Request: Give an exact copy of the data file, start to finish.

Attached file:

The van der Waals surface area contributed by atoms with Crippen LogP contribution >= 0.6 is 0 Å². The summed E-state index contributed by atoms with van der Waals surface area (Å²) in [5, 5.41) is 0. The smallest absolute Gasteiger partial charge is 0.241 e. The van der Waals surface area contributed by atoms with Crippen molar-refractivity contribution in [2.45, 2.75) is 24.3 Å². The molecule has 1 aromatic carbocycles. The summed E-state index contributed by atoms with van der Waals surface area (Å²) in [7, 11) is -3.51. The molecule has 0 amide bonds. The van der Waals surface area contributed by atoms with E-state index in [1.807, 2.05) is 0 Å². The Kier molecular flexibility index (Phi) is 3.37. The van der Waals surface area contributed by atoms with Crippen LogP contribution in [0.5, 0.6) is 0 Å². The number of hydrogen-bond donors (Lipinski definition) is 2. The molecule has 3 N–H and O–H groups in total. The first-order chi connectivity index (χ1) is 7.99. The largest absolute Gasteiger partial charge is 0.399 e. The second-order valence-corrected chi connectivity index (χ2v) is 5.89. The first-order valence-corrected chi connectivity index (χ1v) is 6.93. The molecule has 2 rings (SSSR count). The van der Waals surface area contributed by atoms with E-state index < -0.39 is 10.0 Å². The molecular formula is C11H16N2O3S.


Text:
The van der Waals surface area contributed by atoms with Crippen LogP contribution >= 0.6 is 0 Å². The summed E-state index contributed by atoms with van der Waals surface area (Å²) in [5, 5.41) is 0. The smallest absolute Gasteiger partial charge is 0.241 e. The van der Waals surface area contributed by atoms with Crippen molar-refractivity contribution in [2.45, 2.75) is 24.3 Å². The molecule has 1 aromatic carbocycles. The summed E-state index contributed by atoms with van der Waals surface area (Å²) in [7, 11) is -3.51. The molecule has 0 amide bonds. The van der Waals surface area contributed by atoms with E-state index in [1.807, 2.05) is 0 Å². The Kier molecular flexibility index (Phi) is 3.37. The van der Waals surface area contributed by atoms with Crippen LogP contribution in [0.5, 0.6) is 0 Å². The number of hydrogen-bond donors (Lipinski definition) is 2. The molecule has 3 N–H and O–H groups in total. The first-order chi connectivity index (χ1) is 7.99. The largest absolute Gasteiger partial charge is 0.399 e. The second-order valence-corrected chi connectivity index (χ2v) is 5.89. The first-order valence-corrected chi connectivity index (χ1v) is 6.93. The molecule has 2 rings (SSSR count). The van der Waals surface area contributed by atoms with E-state index < -0.39 is 10.0 Å². The molecular formula is C11H16N2O3S.